JELGAVA, Latvia (CBS) -- There is a positive side to the cold winter and icy temperatures it created the perfect conditions for the artists who participated in the yearly ice sculpture festival in the Latvian town of Jelgava.
The theme of the 14th edition of the international event was 'mysteries' and 26 sculptors from eight countries - Latvia, Lithuania, Russia, Poland, Ukraine, Hungary, UK and Norway - worked for several days in the severe cold of up to minus 20 degrees to chisel their artworks. They used 30 tons of ice to create more than 50 large and middle scale sculptures.
The visitors were impressed by the icy outcome. "This year it is really spellbinding. Fantastic sculptures, unrivaled - compared to the last year. It is obvious that this year very gifted artists participated. The sculptures are unique, it is amazing to watch, I suppose, something like this is rarely to be seen," said festival visitor Laura Stelpe. Aleksandr Tvogorov from Jelgava attends the festival every year. "This year it was the best, because it is cold. Some years it was rainy, and the sculptures were melting in the rain. All in all, it is an excellent festival," he said.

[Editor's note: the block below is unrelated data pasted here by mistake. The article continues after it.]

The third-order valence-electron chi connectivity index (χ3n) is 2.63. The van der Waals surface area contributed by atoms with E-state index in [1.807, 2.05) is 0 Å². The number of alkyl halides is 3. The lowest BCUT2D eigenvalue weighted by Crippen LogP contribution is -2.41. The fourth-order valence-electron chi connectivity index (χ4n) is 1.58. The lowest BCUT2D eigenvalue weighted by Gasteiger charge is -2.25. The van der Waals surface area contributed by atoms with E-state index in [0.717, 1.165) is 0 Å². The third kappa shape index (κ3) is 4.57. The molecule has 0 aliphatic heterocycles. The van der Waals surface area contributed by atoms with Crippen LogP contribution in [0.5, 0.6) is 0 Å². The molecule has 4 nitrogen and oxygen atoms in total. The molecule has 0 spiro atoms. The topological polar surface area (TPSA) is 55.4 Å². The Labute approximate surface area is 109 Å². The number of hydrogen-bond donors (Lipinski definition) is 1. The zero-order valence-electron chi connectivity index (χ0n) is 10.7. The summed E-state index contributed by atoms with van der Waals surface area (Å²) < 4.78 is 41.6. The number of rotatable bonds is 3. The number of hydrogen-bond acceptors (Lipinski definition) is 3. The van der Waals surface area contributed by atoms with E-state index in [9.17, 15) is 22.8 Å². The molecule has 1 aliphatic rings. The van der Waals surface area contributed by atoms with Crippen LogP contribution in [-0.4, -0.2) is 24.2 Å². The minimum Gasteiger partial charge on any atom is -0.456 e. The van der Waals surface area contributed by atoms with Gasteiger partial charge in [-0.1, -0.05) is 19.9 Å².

The first place in the competition went to an united Lithuanian-Latvian team, the artists Karlis Ile and Vilius Matutis vowed the jury with their sculpture 'Flame that inspires'. As the artists explained, the artwork embodies the balance between heaven and earth, life and death.
The runner-up went to the Russian sculptors Dzulustan Markov and Kyunney Takasaeva and their sculpture 'Ikedzuri' and the third place to another Russian team, the artists Igor Nareiko and Sergei Loginov for their artwork 'The legend of glorious Nani', a fairy-tale about ancient people living by the Amur riverside.